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How to help your child when they become a teenager

Young people go through a lot of change during the teenage years

Parent looking concerned

Teenagers go through many changes

  • Young people go through a lot of change during the teenage years.
  • There are many changes in their brains and bodies.
  • Teenagers have lots of feelings all at the same time which can make them feel confused.
  • Moving from primary school to high school is a big change that can take teens some time to get used to.
  • Sometimes all these feelings and changes can make teenagers feel angry.
  • Your child needs your help when they become a teenager.

Teenagers need some freedom to help them grow up

  • As your child grows up they may want more freedom from you.
  • Their friends are very important to them at this time.
  • Some teenagers will change how they look while others might want to try new things as they work out who they are.
  • It’s important to find the right balance so your teenager has some freedom to learn new skills while also staying safe.

How you can help your teenager

  • Spend time with your teenager having fun together rather than giving them advice.
  • When you talk to your teen, try to be calm and relaxed. If you are emotional, your teen is likely to become emotional too, but if you are calm, it will help your teen stay calm.
  • When you want to have a difficult conversation with your teen, ask them when it would suit them to have the talk.
  • Keep doing things as a family as these habits can help your teenager feel safe.
  • Do kind things for your teenager so they feel loved. Bring them a drink while they are studying or leave them a note on their computer.
  • Tell your teenager that their feelings are important and that you understand how they feel.
  • Help your child learn how to make good decisions by letting them practise deciding simple things like what time they go to bed. This five-step approach can also help your teen learn how to make good decisions.
  • You and your teenager may argue more than before. This is normal. Try not to argue about every little thing. Save your arguments for things that really matter.
  • Often when teenagers get angry, it is because they feel worried or stressed. Help your teenager understand why they feel stressed so you can help them.
  • Help your teenager exercise regularly. Exercise can be many things including dancing, swimming, gardening, or walking to school. When teenagers exercise, they feel better and they learn better at school.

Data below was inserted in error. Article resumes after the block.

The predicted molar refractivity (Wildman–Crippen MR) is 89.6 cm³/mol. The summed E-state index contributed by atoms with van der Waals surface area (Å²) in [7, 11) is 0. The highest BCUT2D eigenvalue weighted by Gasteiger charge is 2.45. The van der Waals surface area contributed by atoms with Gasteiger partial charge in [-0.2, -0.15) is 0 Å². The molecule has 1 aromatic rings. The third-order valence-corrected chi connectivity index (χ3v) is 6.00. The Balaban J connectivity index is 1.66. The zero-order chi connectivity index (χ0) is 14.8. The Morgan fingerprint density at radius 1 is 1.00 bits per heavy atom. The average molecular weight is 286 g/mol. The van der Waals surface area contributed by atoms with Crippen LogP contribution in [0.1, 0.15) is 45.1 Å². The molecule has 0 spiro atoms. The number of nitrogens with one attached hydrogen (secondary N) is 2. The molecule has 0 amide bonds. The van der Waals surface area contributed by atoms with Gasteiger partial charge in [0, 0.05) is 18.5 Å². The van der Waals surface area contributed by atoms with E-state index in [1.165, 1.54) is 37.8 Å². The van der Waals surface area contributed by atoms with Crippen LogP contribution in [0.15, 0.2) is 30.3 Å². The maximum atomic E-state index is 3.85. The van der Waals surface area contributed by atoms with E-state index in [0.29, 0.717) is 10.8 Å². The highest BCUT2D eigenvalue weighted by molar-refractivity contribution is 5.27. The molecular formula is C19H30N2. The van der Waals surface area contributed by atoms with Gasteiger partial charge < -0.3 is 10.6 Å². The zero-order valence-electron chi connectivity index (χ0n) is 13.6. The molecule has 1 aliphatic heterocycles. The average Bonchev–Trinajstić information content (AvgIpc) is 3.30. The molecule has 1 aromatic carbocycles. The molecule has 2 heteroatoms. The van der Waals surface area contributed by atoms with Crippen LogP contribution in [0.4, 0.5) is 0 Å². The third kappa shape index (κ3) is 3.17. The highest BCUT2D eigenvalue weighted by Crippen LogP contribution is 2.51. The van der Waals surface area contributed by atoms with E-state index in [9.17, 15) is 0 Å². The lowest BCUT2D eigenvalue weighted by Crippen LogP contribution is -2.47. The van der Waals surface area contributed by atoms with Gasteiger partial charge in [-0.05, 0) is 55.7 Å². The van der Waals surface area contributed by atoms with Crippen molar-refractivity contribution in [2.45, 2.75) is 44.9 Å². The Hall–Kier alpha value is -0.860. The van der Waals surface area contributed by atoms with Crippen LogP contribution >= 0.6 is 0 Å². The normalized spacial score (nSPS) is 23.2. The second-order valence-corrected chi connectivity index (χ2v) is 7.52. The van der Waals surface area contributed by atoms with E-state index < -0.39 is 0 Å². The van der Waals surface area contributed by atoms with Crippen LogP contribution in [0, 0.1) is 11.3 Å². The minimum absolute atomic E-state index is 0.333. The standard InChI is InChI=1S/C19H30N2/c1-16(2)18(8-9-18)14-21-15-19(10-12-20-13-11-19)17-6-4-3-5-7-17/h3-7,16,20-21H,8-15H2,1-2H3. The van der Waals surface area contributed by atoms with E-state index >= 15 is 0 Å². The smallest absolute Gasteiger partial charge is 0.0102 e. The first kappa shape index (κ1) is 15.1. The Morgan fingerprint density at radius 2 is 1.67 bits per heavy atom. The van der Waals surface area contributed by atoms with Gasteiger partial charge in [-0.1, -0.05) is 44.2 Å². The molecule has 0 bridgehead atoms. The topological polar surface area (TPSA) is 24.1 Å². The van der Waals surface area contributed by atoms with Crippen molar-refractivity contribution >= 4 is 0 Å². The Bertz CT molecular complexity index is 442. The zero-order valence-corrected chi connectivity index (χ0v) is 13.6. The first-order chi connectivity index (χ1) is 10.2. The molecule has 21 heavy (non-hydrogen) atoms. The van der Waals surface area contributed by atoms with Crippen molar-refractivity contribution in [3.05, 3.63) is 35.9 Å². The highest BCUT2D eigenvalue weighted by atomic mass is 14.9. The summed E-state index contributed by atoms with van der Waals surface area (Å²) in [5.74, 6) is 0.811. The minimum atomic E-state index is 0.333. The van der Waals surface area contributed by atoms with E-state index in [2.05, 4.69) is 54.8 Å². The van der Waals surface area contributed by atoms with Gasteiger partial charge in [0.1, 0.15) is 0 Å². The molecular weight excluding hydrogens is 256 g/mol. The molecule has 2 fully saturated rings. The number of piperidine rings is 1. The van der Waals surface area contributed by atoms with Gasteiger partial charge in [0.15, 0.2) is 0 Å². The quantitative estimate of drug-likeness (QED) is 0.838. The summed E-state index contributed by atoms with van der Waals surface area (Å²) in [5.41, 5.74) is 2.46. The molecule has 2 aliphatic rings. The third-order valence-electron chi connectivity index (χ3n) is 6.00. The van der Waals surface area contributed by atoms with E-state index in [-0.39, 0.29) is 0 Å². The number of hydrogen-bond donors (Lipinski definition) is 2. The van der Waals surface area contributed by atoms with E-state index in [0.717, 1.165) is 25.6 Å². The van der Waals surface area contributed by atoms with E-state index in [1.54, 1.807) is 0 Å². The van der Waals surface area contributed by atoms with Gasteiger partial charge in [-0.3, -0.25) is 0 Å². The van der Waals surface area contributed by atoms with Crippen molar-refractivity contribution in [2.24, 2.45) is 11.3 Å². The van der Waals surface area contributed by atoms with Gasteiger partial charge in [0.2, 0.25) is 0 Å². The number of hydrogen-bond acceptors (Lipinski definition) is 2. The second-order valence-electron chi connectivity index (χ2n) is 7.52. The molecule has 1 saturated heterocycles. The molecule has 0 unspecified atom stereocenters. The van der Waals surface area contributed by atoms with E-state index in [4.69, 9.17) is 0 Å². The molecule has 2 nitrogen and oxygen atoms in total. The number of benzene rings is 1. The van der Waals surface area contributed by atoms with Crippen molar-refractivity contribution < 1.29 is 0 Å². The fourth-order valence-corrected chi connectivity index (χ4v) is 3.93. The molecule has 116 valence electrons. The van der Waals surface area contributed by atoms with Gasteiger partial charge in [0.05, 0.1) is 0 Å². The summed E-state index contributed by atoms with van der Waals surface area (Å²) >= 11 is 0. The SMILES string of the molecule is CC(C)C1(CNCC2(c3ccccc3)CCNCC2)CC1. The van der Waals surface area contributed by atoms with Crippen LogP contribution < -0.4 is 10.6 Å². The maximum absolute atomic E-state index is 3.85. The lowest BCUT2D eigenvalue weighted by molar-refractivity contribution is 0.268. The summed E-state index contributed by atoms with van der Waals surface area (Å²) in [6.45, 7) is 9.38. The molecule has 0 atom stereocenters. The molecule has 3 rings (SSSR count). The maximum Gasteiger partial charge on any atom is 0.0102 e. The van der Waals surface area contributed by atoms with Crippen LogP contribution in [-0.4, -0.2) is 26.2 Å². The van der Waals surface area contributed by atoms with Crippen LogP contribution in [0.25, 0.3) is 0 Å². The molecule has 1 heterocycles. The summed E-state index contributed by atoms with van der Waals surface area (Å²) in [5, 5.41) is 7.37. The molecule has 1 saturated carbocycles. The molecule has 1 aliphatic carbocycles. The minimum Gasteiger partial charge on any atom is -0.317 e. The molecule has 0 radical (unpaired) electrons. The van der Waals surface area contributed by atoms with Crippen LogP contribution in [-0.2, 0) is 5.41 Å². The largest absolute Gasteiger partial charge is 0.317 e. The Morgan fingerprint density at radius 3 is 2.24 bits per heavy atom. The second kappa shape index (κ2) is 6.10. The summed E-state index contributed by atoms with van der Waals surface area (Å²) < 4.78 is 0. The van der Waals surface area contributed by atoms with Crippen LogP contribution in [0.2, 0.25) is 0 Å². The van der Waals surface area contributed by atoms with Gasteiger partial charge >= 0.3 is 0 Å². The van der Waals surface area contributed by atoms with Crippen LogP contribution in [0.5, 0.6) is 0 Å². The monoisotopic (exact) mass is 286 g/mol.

• Help your teenager get enough sleep. Most teenagers need 8 to 10 hours of sleep each night. It is better for your teen not to be on their screen before they go to sleep so their brain is relaxed and ready for sleep.
  • Help your teen spend time with other teenagers who enjoy doing the same things. These positive connections can help your teenager feel good.
  • Give your teenager a safe place where they can relax and calm down.
  • Show your teenager the right way to behave by behaving in a good way when you are disappointed or angry.
  • Be positive when your teenager does the right thing and let them know you are proud of them.

Pick the right moment to talk to your teenager

  • School can be very busy for a teenager.
  • Sometimes when teenagers get home from school, they do not feel like talking.
  • Sometimes it is better not to ask them lots of questions.
  • Instead, leave a note on their desk asking them if they are okay.
  • It can help to talk to your teen when you are doing something else like driving in the car together or going for a walk.
  • Suggest to your teen that they write down how they feel in a notebook or talk about their feelings on a video as this can help them understand their feelings.

Take care of yourself

  • Your teenager’s behaviour might make you feel angry or sad.
  • Try to find things you can do to make yourself feel better.
  • When you feel better, you will be able to help your child.

How to get help

  • It is normal for your child’s behaviour to change when they become a teenager.
  • It is okay to ask for help if you need it.
  • You can speak to your child’s school.
  • You can also speak to your family doctor or contact Beyond Blue (1300 22 4636), eheadspaceLifeline (13 11 14) or KidsHelpline (1800 551 800).

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Last Updated: 30 July 2021